The Trend Towards Multiple Award Contracting Escalates

The multiple award contract is becoming a way of life in the federal government. Many large, federal multiple award contracts have been awarded this year; several of them carrying ceilings of more than $1 billion. And that is only the tip of the iceberg. Federal contacting offices are severely understaffed so the government is necessarily awarding more multiple award contracts to make purchasing quicker and less staff intensive. Multiple award contracts are becoming so prevalent that it is almost a prerequisite to have one or more to do business with the federal government.

For companies new to the federal market, the concept of a multiple award contact can be confusing. This type of contact is called an Indefinite Delivery/ Indefinite Quantity (IDIQ) contract and the liberal use of the acronym "IDIQ" adds to the confusion. The following describes a typical scenario:

A large (often several billion dollar) multiple award contract opportunity is posted.  The result is a number of  "pricing only" awards to from 3 to 100 companies for periods ranging from 3 to 10 years. Meaning that the government agency agrees on each vendor's pricing but does not commit to future purchases.The contract with each individual contract holder is not funded until individual orders are competed among all or a select group of the companies holding the contract (a "mini competition"). The winner of the mini competition is then funded to perform the order in what could be called a "mini contract."

Multiple award contracts reduce competition. Free and open competition (a public bid) is inefficient and the government would grind to a halt without multiple award contracts. Public bids typically take an average of 270 days to award while purchasing under a multiple award contract can be achieved in a matter of weeks or days. In some cases, a subgroup of awards under a particular multiple award contract is set aside for small businesses while other opportunities are open to businesses of all sizes. As a practical matter, large businesses usually win the open, public bids, particularly the multiple billion dollar deals. This is not necessarily true with multiple award contracts.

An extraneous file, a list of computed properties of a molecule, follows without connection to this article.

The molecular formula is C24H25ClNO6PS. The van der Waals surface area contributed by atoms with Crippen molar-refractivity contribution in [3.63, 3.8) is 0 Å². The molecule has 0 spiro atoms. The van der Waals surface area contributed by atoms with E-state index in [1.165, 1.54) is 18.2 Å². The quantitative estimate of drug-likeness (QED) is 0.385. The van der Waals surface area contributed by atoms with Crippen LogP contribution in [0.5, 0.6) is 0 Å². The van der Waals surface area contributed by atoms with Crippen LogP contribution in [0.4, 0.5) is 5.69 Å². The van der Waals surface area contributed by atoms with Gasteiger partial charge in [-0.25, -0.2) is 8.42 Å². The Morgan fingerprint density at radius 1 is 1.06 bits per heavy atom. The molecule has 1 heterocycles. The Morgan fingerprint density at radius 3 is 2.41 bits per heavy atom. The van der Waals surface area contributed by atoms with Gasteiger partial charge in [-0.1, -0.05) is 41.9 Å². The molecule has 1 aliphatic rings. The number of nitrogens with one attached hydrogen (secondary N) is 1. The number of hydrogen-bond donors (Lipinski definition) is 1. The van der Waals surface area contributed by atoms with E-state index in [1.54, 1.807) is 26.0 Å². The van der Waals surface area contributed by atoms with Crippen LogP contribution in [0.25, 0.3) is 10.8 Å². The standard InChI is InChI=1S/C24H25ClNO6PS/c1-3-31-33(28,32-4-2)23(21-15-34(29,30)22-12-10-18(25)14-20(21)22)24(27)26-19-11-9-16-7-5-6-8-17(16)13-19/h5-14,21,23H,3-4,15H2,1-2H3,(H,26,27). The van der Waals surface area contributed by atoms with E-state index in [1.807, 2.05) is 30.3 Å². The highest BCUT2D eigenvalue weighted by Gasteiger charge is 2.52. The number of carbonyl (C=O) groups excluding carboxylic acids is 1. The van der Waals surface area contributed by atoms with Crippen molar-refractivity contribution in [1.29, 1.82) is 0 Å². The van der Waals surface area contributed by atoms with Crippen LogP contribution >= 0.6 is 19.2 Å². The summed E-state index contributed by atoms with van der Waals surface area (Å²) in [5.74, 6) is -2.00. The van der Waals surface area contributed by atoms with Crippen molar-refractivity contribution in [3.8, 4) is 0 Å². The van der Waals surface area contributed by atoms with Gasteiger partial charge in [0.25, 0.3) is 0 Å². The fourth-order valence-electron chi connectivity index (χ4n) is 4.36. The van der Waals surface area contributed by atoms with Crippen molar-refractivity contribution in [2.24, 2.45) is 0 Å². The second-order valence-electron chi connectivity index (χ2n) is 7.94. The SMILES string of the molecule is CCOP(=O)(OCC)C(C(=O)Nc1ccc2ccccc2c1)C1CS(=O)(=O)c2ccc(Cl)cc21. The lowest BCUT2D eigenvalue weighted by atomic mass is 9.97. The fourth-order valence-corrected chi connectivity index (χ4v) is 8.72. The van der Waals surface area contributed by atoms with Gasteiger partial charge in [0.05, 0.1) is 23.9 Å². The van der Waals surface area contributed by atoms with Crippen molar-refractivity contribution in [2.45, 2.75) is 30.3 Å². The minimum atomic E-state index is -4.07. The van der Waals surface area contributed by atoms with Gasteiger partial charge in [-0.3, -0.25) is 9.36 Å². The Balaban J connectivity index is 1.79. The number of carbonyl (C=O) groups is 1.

Many types or flavors of multiple award contracts exist as a result of the following factors: the types of products or services being purchased, the number of vendors selected, the master contract's duration, the restrictions on which agencies can use them, the sizes of businesses that are eligible for award, and how competitions are held among the winners for individual orders. There are approximately 3,000 multiple award contracts currently active for the acquisition of everything from military material to professional services. They are particularly popular for the acquisition of information technology products and services. Such contracts may be available for use by a single agency, several selected agencies, or all federal agencies.

GSA Schedules

The granddaddy of all multiple award contracts is a GSA Schedule. GSA Schedules have the following features that make them unique:

  1. GSA Schedules are designed to bring commercial products and services into the federal market (as opposed to, say, military goods). 
  2. They are always open for bid. Other multiple award contracts are only open for bid for a set window of time.
  3. GSA Schedule contracts are available for most products and services.
  4. Selected Schedules can also be used by state and local governments.

Thousands of companies currently hold GSA schedules with the number growing every day. Get on the bandwagon!

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